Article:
If Judge Berrigan is able to rule in Vilma’s favor and get his suspension reduced or thrown out all-together, not only will Goodell and the NFL take a major hit in terms of the credibility of its investigation, but it will also call into question the integrity and decision making of the notoriously heavy-handed commissioner and may open the door for others to appeal their suspensions in court as well.

If the Saints can get Vilma back on the field alongside the newly-acquired Curtis Lofton, who has looked terrific in the first couple of preseason games, the defense may see a dramatic improvement this season. True, Vilma may have lost a step last year and was not quite as good as in years past, but his leadership on the field as the man in the middle matching wits with the top quarterbacks in the league should not be underestimated.

Although it remains to be seen how the loss of a head coach for an entire season may effect a team, the reversal of Vilma’s suspension, which now seems to be at the very least a viable option, coupled with Drew Brees leading the offense could place the Saints firmly at the top of the division as the favorites of the NFC South.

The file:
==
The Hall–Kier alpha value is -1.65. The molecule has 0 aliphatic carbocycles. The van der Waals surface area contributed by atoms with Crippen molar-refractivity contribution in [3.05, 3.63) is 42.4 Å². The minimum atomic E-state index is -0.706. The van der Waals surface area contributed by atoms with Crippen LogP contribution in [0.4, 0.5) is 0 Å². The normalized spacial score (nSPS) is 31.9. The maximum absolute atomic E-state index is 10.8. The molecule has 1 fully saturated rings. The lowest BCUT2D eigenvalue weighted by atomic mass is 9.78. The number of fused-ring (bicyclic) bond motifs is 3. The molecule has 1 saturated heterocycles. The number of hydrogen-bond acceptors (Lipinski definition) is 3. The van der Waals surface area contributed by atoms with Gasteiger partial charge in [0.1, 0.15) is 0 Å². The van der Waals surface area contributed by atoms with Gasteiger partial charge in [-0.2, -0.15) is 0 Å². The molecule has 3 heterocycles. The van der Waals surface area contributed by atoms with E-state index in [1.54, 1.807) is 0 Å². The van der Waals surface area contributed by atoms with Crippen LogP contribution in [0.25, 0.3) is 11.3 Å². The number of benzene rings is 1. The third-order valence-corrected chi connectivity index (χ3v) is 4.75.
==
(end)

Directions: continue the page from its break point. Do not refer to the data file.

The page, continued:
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2 Responses to “Bountygate’s Twists and Turns”

  1. Rebecca Pere says:

    Excellent coverage and informative Saints Gab.
    Today’s story was well written and I totally agree this affects everyone.
    I feel as if Roger Goodell and the NFL have done as much damage as Katrina inflicted to the city/residents of New Orleans.
    They need to be told not
    to open a wound unless you are prepared to heal it This will come back around on them if they do not make this right.
    Players getting paid to take down players.
    Last time I checked – It is called Sports…
    This is so ludicrous.
    This is also costing tax payers money and not helping the economy.
    The suspensions need to be lifted because the Saints have a Super Bowl to win IN their own town Whoever started this, knew this.
    Please correct me if I am wrong.